Organisations need injections of fresh thinking for their health and long-term survival. It's knowing how to do it that's the trick.
A major curse of organisations is that of confirmation bias – that nasty trait of being able to find evidence supporting your own beliefs or opinions, selectively ignoring facts that don’t fit those beliefs. I give you any number of economic disasters, from tulip mania of the 18th Century to the global financial crisis, as evidence of how pervasive and pernicious this syndrome is.
A second curse is that of cultural unity. The paradox of organisations lies in the fact that to function effectively, an organisation needs its people to be singing from the same song sheet. Yet by attracting and retaining like-minded recruits, a kind of group-think ensues. By failing to adapt to change, organisations eventually atrophy and die through lack of new ideas, or worse, continue to their doom by charting perilous or fatal courses of action.
Somehow fresh, maverick thinking has to be regularly introduced into all organisations, commercial, political or social, for their health and long-term survival. Knowing how to do it is where the trick lies.
Michael Schermer, writing in Scientific American, reported on a 2004 study at Emory University, led by psychologist Drew Westen. The study established that quite distinct parts of the brain are engaged when evaluating information on subjects to which we already have committed views.
In the case of this study the view-holders were Republican and Democrat voters, with strongly held opinions.
While undergoing MRI brain scans, the respondents were asked to evaluate statements by opposing candidates, in which the candidates blatantly contradicted themselves.
Surprise, surprise, Republican statements were criticised by Democrat supporters and vice versa, while the candidates were each excused by their own supporters for their obvious gaffes.
However, the interesting bit was evidenced by the brain imaging results. It wasn’t the reasoning part of their brains that were active while the evaluations were being made, but the parts associated with emotion, moral judgment and reward and pleasure.
It seems that the subjects ignored information that contradicted their preconceived notions, and responded based on emotion, filtering their responses through a moral sieve and finally reinforcing their conclusions with a gratifying smugness that they had done the right thing.
In other words if someone doesn’t like you, it doesn’t matter what you say or how well you say it, you’re not going to change his or her mind.
There are some pretty big implications buried in these findings and they don’t augur well for peace in the Middle East or resolution of any conflict where fundamentalism or political ideology is involved.
Is it just me or is everyone else equally bemused by the fact that we only try to kill each other over things that can’t be proven? I would’ve thought the only things worth dying for were matters of incontrovertible truth. If something can’t be proven, we should be talking about it, not fighting. Everything should be open for debate.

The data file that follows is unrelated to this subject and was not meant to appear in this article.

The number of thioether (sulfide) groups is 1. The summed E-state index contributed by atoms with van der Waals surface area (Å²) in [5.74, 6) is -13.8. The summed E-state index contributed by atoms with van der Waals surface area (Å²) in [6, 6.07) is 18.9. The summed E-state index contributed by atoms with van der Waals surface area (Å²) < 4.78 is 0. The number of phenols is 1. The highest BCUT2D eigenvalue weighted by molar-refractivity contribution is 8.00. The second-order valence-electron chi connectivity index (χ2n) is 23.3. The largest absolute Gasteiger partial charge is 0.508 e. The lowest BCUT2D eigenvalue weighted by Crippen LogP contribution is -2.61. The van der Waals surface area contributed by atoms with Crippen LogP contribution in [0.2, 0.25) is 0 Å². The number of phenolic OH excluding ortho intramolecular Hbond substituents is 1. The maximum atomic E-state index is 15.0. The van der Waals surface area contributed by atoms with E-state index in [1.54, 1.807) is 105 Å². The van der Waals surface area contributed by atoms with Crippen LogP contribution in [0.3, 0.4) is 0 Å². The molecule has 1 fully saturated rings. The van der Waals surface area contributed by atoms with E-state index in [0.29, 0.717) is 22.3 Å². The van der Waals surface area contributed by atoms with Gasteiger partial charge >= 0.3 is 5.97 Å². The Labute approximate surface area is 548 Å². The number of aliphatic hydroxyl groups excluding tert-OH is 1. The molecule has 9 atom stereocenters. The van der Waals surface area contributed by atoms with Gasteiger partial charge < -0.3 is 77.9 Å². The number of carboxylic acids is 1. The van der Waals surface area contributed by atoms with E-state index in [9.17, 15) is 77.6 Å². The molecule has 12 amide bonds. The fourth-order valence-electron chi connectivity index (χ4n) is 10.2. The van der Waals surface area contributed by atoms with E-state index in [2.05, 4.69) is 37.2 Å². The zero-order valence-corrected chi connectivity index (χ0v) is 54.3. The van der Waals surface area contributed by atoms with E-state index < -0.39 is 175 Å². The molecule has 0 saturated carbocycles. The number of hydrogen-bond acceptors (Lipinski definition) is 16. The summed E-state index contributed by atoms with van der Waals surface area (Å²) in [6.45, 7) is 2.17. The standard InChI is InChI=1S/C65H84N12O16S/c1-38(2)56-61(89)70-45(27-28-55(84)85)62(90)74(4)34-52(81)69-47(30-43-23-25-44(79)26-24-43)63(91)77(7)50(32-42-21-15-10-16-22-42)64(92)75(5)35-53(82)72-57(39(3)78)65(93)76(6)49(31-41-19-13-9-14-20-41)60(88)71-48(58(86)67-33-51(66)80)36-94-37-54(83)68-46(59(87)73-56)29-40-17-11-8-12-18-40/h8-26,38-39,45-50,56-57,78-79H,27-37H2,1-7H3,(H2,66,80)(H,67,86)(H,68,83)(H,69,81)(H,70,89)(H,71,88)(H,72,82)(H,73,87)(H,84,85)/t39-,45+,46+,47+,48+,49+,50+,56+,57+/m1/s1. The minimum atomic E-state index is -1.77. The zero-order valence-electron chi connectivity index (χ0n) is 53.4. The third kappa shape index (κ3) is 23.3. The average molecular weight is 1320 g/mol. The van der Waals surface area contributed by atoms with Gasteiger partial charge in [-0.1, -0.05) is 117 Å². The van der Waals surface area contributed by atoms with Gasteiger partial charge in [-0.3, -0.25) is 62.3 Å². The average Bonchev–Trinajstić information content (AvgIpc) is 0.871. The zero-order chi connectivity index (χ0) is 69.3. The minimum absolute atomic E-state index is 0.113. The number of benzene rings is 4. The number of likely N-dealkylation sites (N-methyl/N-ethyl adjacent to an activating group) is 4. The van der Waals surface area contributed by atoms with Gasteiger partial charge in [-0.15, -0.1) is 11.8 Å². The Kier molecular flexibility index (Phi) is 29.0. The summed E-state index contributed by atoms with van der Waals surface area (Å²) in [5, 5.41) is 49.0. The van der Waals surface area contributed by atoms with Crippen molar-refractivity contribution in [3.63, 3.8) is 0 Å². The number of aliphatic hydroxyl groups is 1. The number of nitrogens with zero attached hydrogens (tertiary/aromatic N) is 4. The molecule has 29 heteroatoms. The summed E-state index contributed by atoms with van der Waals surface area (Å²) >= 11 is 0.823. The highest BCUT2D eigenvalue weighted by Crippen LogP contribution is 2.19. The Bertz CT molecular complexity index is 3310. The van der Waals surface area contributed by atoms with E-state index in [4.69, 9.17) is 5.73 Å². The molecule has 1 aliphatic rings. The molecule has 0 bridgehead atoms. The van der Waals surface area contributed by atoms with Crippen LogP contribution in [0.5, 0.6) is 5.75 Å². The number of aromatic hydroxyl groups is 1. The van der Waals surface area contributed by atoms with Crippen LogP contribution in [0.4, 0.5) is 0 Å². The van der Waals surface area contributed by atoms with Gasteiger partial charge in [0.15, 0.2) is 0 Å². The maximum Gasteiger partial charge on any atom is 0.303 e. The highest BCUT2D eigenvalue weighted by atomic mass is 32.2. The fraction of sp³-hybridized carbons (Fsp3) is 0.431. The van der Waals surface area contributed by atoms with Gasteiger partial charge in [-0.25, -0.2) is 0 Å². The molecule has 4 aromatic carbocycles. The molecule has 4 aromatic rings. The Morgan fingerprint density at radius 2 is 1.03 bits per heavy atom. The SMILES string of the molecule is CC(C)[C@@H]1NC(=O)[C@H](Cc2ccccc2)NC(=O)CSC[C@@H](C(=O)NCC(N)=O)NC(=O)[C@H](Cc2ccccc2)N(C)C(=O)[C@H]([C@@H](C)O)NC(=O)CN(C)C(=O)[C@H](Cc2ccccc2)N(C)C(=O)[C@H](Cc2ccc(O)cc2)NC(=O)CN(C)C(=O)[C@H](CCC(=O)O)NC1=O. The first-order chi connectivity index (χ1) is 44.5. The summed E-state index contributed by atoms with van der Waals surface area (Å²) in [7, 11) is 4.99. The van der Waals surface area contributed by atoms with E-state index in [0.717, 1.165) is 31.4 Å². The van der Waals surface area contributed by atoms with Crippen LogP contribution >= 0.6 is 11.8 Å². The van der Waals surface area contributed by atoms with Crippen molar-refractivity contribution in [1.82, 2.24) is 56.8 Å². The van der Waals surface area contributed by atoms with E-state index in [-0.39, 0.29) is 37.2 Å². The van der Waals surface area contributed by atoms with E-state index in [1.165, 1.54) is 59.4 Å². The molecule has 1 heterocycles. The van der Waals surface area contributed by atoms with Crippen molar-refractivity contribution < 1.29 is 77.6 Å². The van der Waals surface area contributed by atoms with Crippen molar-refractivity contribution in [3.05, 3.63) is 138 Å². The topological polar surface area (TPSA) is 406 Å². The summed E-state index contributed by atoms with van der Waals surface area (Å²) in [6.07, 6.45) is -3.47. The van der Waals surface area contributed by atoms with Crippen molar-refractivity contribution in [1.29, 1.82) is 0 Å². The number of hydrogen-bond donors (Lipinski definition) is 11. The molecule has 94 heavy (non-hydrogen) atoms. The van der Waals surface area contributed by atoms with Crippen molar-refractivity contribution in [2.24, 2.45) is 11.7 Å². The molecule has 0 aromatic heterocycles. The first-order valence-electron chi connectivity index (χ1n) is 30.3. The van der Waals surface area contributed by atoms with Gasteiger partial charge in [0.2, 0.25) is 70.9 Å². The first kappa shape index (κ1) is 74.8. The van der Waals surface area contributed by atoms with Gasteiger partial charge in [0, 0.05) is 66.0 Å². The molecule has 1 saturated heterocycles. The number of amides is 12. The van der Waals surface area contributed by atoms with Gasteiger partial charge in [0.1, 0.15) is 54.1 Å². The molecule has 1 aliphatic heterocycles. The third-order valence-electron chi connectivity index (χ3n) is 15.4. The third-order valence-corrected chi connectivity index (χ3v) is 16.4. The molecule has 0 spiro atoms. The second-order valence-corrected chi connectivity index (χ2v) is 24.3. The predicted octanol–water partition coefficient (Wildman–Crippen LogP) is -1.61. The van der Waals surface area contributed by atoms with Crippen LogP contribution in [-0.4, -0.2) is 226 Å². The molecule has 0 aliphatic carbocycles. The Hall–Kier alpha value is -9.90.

Wars over the nature of God or whose religion is best are the biggest travesty. It’s like saying my imaginary friend is better than yours. Anything that shuts down debate or censors opinion in the name of moral righteousness or political correctness just puts us closer to a new Dark Age.
The phenomenon of confirmation bias is exacerbated because we tend to hang out or work with others we like and with whom we share interests. Consequently our thoughts, prejudices and perverse ways of thinking are constantly reinforced by those who think similarly.
That leads us back to impediments to innovation. The twin curses of confirmation bias and cultural unity are endemic in most organisations, if for no other reason than that HR policy is usually driven by the need to hire people who’ll ‘fit in’. Eventually such an imperative leads to a calcifying condition that chokes the corporate heart and needs to be cleared through radical intervention by maverick thinking.
Such intervention, however, can be extremely disruptive, and while mavericks are refreshing for short visits, they’re not good at fitting in to corporate structures. In the interests of long-term cohesion of the group they’re better to remain outside the walls as free agents – on call rather than on staff.
Nevertheless, however disruptive they may be, outsiders carry the only known cure for the twin curses and the only hope that truth might eventually trump erroneously held beliefs.
Mike Hutcheson is a director of Tangible Media, a former Saatchi & Saatchi grand fromage, and sings from his own song sheet on request after a glass of Chardonnay.
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